The Boscombe Down Balloon challenge competiti0n, sponsored by RAeS, Cameron Balloons, QinetiQ, and us has finished and the prizes have been announced. Rod, from RAeS issued the following statement:
You may be interested to know that we have a result from the Boscombe Down Balloon Challenge: Epsom College win 3 x £1000 prizes for greatest altitude, greatest distance, and greatest endurance. Ryde School with Upper Chine (Isle of Wight) win the Chris Hillcox HAB Supplies prize for a commendable flight achievement that did not qualify for any of the 3 main prizes.
I am very pleased to report that this result is not only the technically correct outcome, but also that it entirely reflects natural justice. Epsom college put in a Herculean effort, launching 6 flights in all (with a seventh in reserve for the evening of 31 Dec). The students who built the balloon payloads were genuinely inspired and proactively led by two very enthusiastic teachers who engaged with our competition in a most positive way. From the outset, their appetite for the Balloon Challenge and their determination to win it, was palpable. Yet, despite being fiercely competitive, this team was totally committed to playing strictly by the rules in everything they did. More than this, they respected a UK HAS advisory launch embargo when weather conditions would have carried their balloons into airport traffic zones (so as not to bring the Balloon Challenge into disrepute); and have offered to help other schools with HAB-based STEM projects in the future.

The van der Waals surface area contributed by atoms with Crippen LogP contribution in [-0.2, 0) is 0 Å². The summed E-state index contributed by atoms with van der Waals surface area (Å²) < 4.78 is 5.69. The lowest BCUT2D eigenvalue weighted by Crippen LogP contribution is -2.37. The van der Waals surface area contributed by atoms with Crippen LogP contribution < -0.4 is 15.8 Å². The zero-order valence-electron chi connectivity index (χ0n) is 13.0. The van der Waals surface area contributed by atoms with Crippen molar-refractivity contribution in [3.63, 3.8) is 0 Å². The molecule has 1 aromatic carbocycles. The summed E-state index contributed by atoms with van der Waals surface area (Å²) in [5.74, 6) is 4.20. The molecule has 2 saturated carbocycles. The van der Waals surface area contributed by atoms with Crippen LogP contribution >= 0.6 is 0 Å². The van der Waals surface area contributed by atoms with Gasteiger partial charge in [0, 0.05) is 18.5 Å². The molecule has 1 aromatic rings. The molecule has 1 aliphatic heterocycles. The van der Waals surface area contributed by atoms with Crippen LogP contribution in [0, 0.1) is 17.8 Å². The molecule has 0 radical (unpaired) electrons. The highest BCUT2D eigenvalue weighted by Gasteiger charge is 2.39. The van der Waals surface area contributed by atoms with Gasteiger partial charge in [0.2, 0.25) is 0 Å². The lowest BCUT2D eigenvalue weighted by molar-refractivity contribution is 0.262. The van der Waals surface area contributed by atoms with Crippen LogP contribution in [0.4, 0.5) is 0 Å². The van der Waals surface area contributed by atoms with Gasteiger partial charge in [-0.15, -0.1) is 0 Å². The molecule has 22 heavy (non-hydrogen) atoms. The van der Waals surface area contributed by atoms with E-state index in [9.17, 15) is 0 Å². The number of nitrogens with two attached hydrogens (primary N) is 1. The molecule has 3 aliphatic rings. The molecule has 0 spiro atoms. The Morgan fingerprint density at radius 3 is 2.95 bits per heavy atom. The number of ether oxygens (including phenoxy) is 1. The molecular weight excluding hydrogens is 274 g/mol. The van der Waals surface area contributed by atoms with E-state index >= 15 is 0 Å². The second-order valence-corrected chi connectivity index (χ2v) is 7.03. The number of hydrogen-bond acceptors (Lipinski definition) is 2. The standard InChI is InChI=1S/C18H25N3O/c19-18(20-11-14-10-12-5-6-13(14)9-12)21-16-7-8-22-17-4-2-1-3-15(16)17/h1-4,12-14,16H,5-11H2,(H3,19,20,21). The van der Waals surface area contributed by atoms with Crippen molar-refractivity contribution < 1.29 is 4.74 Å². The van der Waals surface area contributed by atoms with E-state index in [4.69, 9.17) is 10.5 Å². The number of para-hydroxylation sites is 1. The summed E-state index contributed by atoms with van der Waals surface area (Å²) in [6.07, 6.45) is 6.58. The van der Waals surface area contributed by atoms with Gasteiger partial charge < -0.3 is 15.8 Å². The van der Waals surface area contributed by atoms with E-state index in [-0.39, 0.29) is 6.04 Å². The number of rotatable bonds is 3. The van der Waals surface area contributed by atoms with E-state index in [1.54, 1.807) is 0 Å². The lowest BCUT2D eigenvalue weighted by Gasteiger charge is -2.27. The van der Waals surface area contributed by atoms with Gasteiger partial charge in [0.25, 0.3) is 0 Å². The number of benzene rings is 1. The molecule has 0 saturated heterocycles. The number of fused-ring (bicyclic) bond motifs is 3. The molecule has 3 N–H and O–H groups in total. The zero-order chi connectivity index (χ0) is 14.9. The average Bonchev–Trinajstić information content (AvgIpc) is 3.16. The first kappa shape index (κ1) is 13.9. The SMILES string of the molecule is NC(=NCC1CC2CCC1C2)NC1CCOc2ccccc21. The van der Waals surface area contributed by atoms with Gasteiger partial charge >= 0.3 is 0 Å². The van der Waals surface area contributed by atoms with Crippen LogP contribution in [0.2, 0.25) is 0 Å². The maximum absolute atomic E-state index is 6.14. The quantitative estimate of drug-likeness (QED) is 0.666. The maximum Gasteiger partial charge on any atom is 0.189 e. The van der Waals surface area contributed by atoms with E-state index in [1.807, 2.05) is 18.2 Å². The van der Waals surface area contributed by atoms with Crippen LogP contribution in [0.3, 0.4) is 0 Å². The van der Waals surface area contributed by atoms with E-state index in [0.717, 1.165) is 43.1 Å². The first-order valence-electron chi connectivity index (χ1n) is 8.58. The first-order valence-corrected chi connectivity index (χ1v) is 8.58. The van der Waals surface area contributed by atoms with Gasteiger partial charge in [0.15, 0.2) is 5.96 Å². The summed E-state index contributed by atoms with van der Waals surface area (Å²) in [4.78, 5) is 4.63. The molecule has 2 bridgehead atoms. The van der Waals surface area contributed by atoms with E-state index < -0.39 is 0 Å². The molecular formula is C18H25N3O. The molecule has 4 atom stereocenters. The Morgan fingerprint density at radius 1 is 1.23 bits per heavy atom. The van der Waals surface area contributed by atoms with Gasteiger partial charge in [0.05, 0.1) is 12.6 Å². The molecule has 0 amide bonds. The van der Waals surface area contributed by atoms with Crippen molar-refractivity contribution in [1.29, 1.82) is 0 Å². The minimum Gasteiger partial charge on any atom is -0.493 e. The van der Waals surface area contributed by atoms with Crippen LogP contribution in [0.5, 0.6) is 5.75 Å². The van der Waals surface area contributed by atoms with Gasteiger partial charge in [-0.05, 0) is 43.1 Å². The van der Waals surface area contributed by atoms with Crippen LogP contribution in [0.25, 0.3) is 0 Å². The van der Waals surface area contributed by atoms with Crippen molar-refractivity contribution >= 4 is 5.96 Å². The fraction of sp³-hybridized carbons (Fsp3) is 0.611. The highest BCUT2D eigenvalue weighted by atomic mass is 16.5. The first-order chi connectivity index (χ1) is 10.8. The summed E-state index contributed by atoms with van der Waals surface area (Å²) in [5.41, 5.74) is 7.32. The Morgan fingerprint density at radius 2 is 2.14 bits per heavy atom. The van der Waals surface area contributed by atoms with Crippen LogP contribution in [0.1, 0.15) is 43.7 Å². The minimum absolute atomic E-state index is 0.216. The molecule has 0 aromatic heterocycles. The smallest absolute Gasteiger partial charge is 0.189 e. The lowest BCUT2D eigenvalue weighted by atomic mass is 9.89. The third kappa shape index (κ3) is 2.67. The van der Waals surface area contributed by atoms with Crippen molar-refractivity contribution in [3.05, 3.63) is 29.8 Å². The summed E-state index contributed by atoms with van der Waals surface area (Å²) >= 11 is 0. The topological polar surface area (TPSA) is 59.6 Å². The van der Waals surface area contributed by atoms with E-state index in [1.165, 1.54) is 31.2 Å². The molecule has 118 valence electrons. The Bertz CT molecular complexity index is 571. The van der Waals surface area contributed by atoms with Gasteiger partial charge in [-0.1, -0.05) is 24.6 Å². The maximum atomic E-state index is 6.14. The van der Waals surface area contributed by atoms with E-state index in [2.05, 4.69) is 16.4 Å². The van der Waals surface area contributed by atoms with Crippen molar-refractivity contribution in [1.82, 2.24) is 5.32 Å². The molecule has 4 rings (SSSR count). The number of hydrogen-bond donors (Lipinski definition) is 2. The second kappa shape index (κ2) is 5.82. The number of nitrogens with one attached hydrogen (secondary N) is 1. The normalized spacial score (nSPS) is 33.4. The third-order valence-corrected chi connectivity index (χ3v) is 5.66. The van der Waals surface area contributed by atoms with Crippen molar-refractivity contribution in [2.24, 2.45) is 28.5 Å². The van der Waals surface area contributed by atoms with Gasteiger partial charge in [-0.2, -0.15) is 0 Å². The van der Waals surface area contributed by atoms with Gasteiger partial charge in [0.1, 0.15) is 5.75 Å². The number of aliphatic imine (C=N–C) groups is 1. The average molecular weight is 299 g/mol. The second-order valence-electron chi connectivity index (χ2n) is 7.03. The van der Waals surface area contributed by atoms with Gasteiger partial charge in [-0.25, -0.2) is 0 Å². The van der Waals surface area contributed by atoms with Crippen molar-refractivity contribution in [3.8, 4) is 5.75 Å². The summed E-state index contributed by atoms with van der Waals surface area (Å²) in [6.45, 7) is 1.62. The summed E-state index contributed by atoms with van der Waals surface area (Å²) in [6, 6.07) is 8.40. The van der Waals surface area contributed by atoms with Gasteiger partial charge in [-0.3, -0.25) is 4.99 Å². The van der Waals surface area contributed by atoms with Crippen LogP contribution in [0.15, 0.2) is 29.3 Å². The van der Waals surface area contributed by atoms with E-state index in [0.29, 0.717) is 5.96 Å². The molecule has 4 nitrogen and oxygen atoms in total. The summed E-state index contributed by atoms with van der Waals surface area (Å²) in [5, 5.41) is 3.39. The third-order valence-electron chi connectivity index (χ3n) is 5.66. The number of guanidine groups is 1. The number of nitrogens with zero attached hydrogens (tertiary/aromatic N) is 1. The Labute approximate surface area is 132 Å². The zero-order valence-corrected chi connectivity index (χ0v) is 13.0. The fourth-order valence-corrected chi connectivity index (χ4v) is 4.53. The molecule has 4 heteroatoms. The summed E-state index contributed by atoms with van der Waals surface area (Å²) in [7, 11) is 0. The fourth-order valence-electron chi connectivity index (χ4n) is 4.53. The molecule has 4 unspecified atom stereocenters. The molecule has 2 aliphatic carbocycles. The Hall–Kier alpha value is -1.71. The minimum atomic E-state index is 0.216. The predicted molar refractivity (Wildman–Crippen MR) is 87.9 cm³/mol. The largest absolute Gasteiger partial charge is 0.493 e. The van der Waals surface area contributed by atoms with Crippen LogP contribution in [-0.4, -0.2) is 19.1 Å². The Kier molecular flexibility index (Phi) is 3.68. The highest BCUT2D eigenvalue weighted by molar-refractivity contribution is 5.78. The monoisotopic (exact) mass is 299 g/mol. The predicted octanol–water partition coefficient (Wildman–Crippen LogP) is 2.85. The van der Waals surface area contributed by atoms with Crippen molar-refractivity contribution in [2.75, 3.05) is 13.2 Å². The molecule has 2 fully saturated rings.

Ryde School with Upper Chine was also an enthusiastic competitor, but here the team was very much student-led. The Senior Science Technician was our staff point of contact. The School was undoubtedly supportive of their Balloon Challenge entry, but did not provide the level of guidance and inspiration that we saw at Epsom. The Ryde team did, however, plan their flights with full cognizance of NOTAM requirements; and with commendable attention to the engineering detail of optimal gassing – the trick being to put not too much gas into a balloon. In the event, the Ryde balloon flew furthest and for the longest duration (by a large margin), but since the balloon itself was bigger than the maximum size permitted in the Challenge, this result did not count. It was, nevertheless, a significant achievement in its own right.
These results will be fully recognised at Prize Day on 10 Feb.